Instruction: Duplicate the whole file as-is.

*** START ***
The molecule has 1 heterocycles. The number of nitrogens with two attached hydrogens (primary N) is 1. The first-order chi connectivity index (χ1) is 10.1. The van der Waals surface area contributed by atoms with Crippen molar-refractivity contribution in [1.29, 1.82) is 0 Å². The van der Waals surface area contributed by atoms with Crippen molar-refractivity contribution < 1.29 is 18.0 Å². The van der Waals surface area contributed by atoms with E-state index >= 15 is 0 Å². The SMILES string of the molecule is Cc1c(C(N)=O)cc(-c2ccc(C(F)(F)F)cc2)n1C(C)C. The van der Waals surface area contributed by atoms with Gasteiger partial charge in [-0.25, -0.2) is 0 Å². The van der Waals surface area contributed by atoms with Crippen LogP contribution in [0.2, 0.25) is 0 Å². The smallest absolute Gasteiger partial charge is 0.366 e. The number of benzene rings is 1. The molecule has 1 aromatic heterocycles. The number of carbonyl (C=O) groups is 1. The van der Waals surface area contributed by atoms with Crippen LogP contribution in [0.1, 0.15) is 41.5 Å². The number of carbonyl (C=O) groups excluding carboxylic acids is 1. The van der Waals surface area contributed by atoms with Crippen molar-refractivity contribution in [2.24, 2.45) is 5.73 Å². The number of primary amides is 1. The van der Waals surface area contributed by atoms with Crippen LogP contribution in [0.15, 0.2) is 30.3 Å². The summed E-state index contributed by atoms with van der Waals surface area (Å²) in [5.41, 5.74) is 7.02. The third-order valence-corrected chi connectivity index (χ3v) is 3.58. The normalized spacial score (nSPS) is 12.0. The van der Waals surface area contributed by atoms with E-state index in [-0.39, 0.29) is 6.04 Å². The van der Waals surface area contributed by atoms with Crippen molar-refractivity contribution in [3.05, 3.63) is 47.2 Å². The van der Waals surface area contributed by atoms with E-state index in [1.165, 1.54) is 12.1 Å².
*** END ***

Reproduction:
The molecule has 1 heterocycles. The number of nitrogens with two attached hydrogens (primary N) is 1. The first-order chi connectivity index (χ1) is 10.1. The van der Waals surface area contributed by atoms with Crippen molar-refractivity contribution in [1.29, 1.82) is 0 Å². The van der Waals surface area contributed by atoms with Crippen molar-refractivity contribution < 1.29 is 18.0 Å². The van der Waals surface area contributed by atoms with E-state index >= 15 is 0 Å². The SMILES string of the molecule is Cc1c(C(N)=O)cc(-c2ccc(C(F)(F)F)cc2)n1C(C)C. The van der Waals surface area contributed by atoms with Gasteiger partial charge in [-0.25, -0.2) is 0 Å². The van der Waals surface area contributed by atoms with Crippen LogP contribution in [0.2, 0.25) is 0 Å². The smallest absolute Gasteiger partial charge is 0.366 e. The number of benzene rings is 1. The molecule has 1 aromatic heterocycles. The number of carbonyl (C=O) groups is 1. The van der Waals surface area contributed by atoms with Crippen LogP contribution in [0.1, 0.15) is 41.5 Å². The number of carbonyl (C=O) groups excluding carboxylic acids is 1. The van der Waals surface area contributed by atoms with Crippen molar-refractivity contribution in [2.24, 2.45) is 5.73 Å². The number of primary amides is 1. The van der Waals surface area contributed by atoms with Crippen LogP contribution in [0.15, 0.2) is 30.3 Å². The summed E-state index contributed by atoms with van der Waals surface area (Å²) in [5.41, 5.74) is 7.02. The third-order valence-corrected chi connectivity index (χ3v) is 3.58. The normalized spacial score (nSPS) is 12.0. The van der Waals surface area contributed by atoms with E-state index in [-0.39, 0.29) is 6.04 Å². The van der Waals surface area contributed by atoms with Crippen molar-refractivity contribution in [3.05, 3.63) is 47.2 Å². The van der Waals surface area contributed by atoms with E-state index in [1.165, 1.54) is 12.1 Å².